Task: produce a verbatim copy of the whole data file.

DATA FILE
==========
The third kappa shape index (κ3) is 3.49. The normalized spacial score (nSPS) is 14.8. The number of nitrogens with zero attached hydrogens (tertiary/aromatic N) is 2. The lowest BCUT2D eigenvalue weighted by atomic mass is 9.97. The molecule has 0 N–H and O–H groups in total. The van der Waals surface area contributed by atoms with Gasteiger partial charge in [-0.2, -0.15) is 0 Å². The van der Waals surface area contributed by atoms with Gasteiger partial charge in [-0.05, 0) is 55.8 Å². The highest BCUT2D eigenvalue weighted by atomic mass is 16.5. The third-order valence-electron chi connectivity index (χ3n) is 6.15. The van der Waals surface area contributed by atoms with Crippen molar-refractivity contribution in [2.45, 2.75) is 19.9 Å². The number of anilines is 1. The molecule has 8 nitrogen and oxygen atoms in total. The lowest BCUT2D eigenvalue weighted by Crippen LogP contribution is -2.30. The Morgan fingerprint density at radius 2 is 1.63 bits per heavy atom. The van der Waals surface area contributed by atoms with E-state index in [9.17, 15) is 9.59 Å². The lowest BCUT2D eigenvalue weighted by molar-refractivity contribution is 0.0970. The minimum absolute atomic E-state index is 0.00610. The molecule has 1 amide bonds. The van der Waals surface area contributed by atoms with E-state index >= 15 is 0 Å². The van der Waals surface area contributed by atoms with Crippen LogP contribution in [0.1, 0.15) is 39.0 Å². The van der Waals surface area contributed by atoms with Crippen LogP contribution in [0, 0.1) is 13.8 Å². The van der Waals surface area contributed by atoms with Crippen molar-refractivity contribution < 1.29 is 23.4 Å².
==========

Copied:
The third kappa shape index (κ3) is 3.49. The normalized spacial score (nSPS) is 14.8. The number of nitrogens with zero attached hydrogens (tertiary/aromatic N) is 2. The lowest BCUT2D eigenvalue weighted by atomic mass is 9.97. The molecule has 0 N–H and O–H groups in total. The van der Waals surface area contributed by atoms with Gasteiger partial charge in [-0.2, -0.15) is 0 Å². The van der Waals surface area contributed by atoms with Gasteiger partial charge in [-0.05, 0) is 55.8 Å². The highest BCUT2D eigenvalue weighted by atomic mass is 16.5. The third-order valence-electron chi connectivity index (χ3n) is 6.15. The van der Waals surface area contributed by atoms with Crippen molar-refractivity contribution in [2.45, 2.75) is 19.9 Å². The number of anilines is 1. The molecule has 8 nitrogen and oxygen atoms in total. The lowest BCUT2D eigenvalue weighted by Crippen LogP contribution is -2.30. The Morgan fingerprint density at radius 2 is 1.63 bits per heavy atom. The van der Waals surface area contributed by atoms with E-state index in [9.17, 15) is 9.59 Å². The lowest BCUT2D eigenvalue weighted by molar-refractivity contribution is 0.0970. The minimum absolute atomic E-state index is 0.00610. The molecule has 1 amide bonds. The van der Waals surface area contributed by atoms with E-state index >= 15 is 0 Å². The van der Waals surface area contributed by atoms with Crippen LogP contribution in [0.1, 0.15) is 39.0 Å². The van der Waals surface area contributed by atoms with Crippen LogP contribution in [0, 0.1) is 13.8 Å². The van der Waals surface area contributed by atoms with Crippen molar-refractivity contribution < 1.29 is 23.4 Å².